Amazon & Apple have the best reputations in tech, but Microsoft beats Google in Harris poll

Summary:Amazon, Coco-Cola and Apple are the US companies with the best reputations, according to the 15th annual Harris Poll, and this is important when 60 percent consider a company's behavior before doing business with it

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Amazon has topped the latest Harris poll on the reputations of America's 60 most visible companies, followed by Coca-Cola, Apple, Walt Disney, and Honda. While technology companies scored best on the list -- ahead of Travel and Tourism -- Google's reputation took a significant hit, dropping it below Microsoft and Sony.

In the 2012 poll, Google scored 82.82 and was second only to Apple. Last year, Google was down to fourth with 81.32. In the 2014 poll, it tumbled to 14th with a rating of 78.38. This took it out of the Excellent class (80 and above) and into Very Good (75-79). By contrast, Microsoft's rating improved from 76.46 in 2013 to 80.11 this year.

Apple's reputation has also been in decline, though it is still one of the most admired companies in the US. It topped the poll in 2012 with a rating of 85.62, fell to second last year with 82.54, and to third place this year with 81.76.

Other tech companies in the 2014 poll include Samsung (80.65), Sony (79.77), IBM (74.70), HP (74.07), Dell (72.93), and Facebook (69.61).

Bank of America placed bottom (55.34), behind BP (57.00), Monsanto (57.27) and Halliburton (57.29).

Harris polled 18,000 American adults for its 15th annual survey of corporate reputations, with the 60 considered "most visible" rated in six categories: emotional appeal, financial performance, products and services, social responsibility, vision and leadership, and workplace environment.

Amazon came top in three categories, and was in the top five in five categories. Apple appeared in the top five in four categories, Microsoft in three categories, and Google in none. Only Coca-Cola made all six.

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There's one obvious threat to company reputations, and perhaps to tech companies in particular: privacy concerns. Harris asked people to agree or disagree with the statement that "I am concerned about the increasing amount of personal information companies capture about their customers these days," and 76 percent agreed or strongly agreed. Only 8 percent disagreed.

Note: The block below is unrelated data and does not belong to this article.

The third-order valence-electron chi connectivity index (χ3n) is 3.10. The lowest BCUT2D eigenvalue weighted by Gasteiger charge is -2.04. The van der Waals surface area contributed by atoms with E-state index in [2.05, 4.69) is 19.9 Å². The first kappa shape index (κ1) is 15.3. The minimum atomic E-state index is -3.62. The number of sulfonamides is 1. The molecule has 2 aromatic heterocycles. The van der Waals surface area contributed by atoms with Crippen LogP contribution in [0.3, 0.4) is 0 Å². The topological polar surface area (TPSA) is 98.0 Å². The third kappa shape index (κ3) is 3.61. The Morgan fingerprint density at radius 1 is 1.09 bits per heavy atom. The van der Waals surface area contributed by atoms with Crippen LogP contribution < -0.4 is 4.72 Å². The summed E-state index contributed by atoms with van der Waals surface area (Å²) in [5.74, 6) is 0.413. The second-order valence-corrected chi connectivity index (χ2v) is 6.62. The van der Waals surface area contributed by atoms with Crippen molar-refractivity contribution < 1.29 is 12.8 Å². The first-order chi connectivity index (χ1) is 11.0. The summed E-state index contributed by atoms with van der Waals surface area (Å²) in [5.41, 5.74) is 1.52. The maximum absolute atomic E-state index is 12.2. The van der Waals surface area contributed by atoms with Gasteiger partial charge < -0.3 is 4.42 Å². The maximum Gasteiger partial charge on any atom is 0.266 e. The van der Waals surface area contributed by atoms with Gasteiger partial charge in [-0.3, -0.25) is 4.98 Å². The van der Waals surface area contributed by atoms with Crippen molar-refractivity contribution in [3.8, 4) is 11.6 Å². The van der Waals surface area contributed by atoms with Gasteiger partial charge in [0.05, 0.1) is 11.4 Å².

Harris also tested the statement: "Overall, I trust companies to act responsibly when it comes to using all the private data they have on consumers." In this case, 44 percent agreed, but 34 percent somewhat or strongly disagreed.

As Harris puts it: "Overall, more than three-quarters (76 percent) of the general public is concerned about the amount of private information companies capture about their customers and less than half (44 percent) trust companies to act responsibly with such information." This is hardly a ringing endorsement, but at least the 2014 score improved on 2013.

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All the illustrations above have been taken from the 2014 Harris Poll Reputation Quotient study of The Reputations of the Most Visible Companies. Harris Interactive is now owned by Nielsen.

Reputation is important. Harris reports that 60 percent of people say they research companies before doing business with them, and "six in ten decided NOT to do business with a company based upon something they learned about the company's conduct."

Otherwise, Harris points out that corporate reputations are improving after a bad spell, and the 2014 numbers are better than the ones from 2008. "Equally telling," says Harris, "for the first time since 2007, no company achieved an RQ score of below 50, the score at which a company's reputation is considered to be in a critical stage."

The 2014 Harris Poll Reputation Quotient study of The Reputations of the Most Visible Companies (PDF) can be downloaded from Nielsen's website.

Topics: Tech Industry, Apple, Google, Microsoft

About

Jack Schofield spent the 1970s editing photography magazines before becoming editor of an early UK computer magazine, Practical Computing. In 1983, he started writing a weekly computer column for the Guardian, and joined the staff to launch the newspaper's weekly computer supplement in 1985. This section launched the Guardian’s first webs... Full Bio

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